Oscars go gaga for 'La La Land' with record-tying 14 nominations

- "La La Land" has earned nods for best picture, its stars Emma Stone and Ryan Gosling, its songs and its 32-year-old writer-director, Damien Chazelle. 

The other nominees for best picture are: "Moonlight," ''Arrival," ''Manchester by the Sea," ''Hell or High Water," ''Lion," ''Fences," ''Hidden Figures" and "Hacksaw Ridge."

Following two years of "OscarsSoWhite" furor, the Academy of Motion Pictures fielded a notably more diverse field of nominees, led by Barry Jenkins' luminous coming-of-age portrait "Moonlight," Denzel Washington's "Fences" and Theodore Melfi's "Hidden Figures."

"Moonlight" tied with Denis Villeneuve's cerebral science fiction thriller "Arrival" for second most nominees with eight each.

The biggest surprise of the morning was the strong boost of support for Mel Gibson, who had long been shunned in Hollywood. Not only did his World War II drama "Hacksaw Ridge" land a best picture nod, but Gibson scored an unexpected best director nomination.

The candy-colored love letter to musicals "La La Land" has landed a record-tying 14 Academy Awards nominations, matching it with "Titanic" and "All About Eve" for most nominations ever.

The nominees for best actor are: Casey Affleck ("Manchester by the Sea"), Andrew Garfield ("Hacksaw Ridge"), Ryan Gosling ("La La Land"), Viggo Mortensen ("Captain Fantastic"), Denzel Washington ("Fences").

The nominees for best supporting actor are: Mahershala Ali ("Moonlight"), Jeff Bridges ("Hell or High Water"), Michael Shannon ("Nocturnal Animals"), Lucas Hedges ("Manchester by the Sea") and Dev Patel ("Lion").

Whether fairly or not, the nominations were seen as a test for the revamped film academy. It will be the first Oscars voted on since academy president Cheryl Boone Isaacs ushered in new membership rules and added 683 new members as a way to diversify a predominantly white, male and elderly group, which now numbers 6,687.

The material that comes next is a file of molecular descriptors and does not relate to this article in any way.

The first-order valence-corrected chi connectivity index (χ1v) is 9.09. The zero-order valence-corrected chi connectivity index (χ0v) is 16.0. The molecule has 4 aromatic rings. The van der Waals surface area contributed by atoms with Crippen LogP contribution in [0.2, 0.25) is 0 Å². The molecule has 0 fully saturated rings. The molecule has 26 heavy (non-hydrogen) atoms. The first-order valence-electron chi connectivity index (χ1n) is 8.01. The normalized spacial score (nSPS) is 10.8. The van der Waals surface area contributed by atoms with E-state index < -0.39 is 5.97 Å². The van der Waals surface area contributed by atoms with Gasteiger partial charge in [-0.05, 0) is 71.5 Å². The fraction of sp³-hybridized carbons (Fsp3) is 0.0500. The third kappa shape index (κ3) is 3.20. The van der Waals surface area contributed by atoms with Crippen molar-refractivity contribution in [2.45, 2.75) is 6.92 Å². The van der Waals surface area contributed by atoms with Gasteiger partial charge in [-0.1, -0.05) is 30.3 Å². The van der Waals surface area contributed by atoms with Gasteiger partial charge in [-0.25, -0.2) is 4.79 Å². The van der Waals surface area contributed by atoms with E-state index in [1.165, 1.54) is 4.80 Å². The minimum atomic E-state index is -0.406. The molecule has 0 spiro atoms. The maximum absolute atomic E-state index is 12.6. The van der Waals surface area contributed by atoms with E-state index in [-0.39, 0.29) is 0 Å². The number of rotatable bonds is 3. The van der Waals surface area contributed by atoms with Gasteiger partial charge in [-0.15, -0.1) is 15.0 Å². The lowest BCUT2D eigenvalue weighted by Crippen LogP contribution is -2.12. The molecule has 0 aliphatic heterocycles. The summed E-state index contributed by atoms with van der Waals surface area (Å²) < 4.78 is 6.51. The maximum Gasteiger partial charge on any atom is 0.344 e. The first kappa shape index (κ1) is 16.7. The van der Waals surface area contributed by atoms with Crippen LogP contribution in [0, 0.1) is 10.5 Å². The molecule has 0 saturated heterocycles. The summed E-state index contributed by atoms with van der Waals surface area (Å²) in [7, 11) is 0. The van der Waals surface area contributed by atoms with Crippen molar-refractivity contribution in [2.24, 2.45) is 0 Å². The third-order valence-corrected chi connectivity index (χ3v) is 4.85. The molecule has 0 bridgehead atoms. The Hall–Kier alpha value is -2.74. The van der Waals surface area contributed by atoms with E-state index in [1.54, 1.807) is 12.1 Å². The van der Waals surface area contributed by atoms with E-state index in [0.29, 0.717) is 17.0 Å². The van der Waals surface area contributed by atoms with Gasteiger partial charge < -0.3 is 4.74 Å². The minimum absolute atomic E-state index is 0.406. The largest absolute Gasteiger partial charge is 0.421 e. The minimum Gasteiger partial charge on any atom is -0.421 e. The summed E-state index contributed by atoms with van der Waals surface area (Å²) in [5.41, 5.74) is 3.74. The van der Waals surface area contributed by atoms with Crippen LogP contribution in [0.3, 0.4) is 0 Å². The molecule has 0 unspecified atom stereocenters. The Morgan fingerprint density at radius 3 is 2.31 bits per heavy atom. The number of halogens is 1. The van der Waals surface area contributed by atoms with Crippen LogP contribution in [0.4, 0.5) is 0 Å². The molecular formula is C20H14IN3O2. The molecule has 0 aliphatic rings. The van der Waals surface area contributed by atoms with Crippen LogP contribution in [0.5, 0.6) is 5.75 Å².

The Oscars also rejiggered its nominations format. Instead of announcing nominees live in Los Angeles, pre-produced videos of previous winners introduced each category on Tuesday morning.

Though "La La Land" and other best-picture nominees such as "Arrival" and (less certainly) "Hidden Figures" are knocking on the door of $100 million at the North American box office, none of the best picture nominees has yet grossed more than $100 million.

After an unlikely awards season run, the smart-aleck superhero "Deadpool" ($363.1 million) didn't managed to crash the party, making this year's best picture nominees one of the lowest grossing bunch ever.

The regular business of today's corporate-driven Hollywood is increasingly set apart from the industry's awards season, where smaller, critically adored films like "12 Years a Slave," ''Birdman," ''Boyhood" and "Spotlight" have recently dominated. Only one major studio - Paramount, which distributed "Arrival" and "Fences" scored a best picture nomination.

Amazon, however, landed its first best picture nomination for Kenneth Lonergan's "Manchester by the Sea," which the streaming retailer partnered with Roadside Attractions to distribute.

The dearth of blockbusters will pose a test for host Jimmy Kimmel, who'll be presiding over the Feb. 26 Oscarcast for the first time. While the Academy Awards are still among the most-watched TV programs of the year, ratings have been in decline the last two years. Last year's broadcast, hosted by Chris Rock, drew 34.4 million viewers, an eight-year-low.

Rock's show, which he introduced as "the White People's Choice Awards," was rife with Hollywood's diversity debate. This year's - where politics may take over the spotlight - will surely be seen as an improvement. But many have always held that the industry's inclusivity problems are rooted not in its award shows but in its power brokers: executives, agents and producers.

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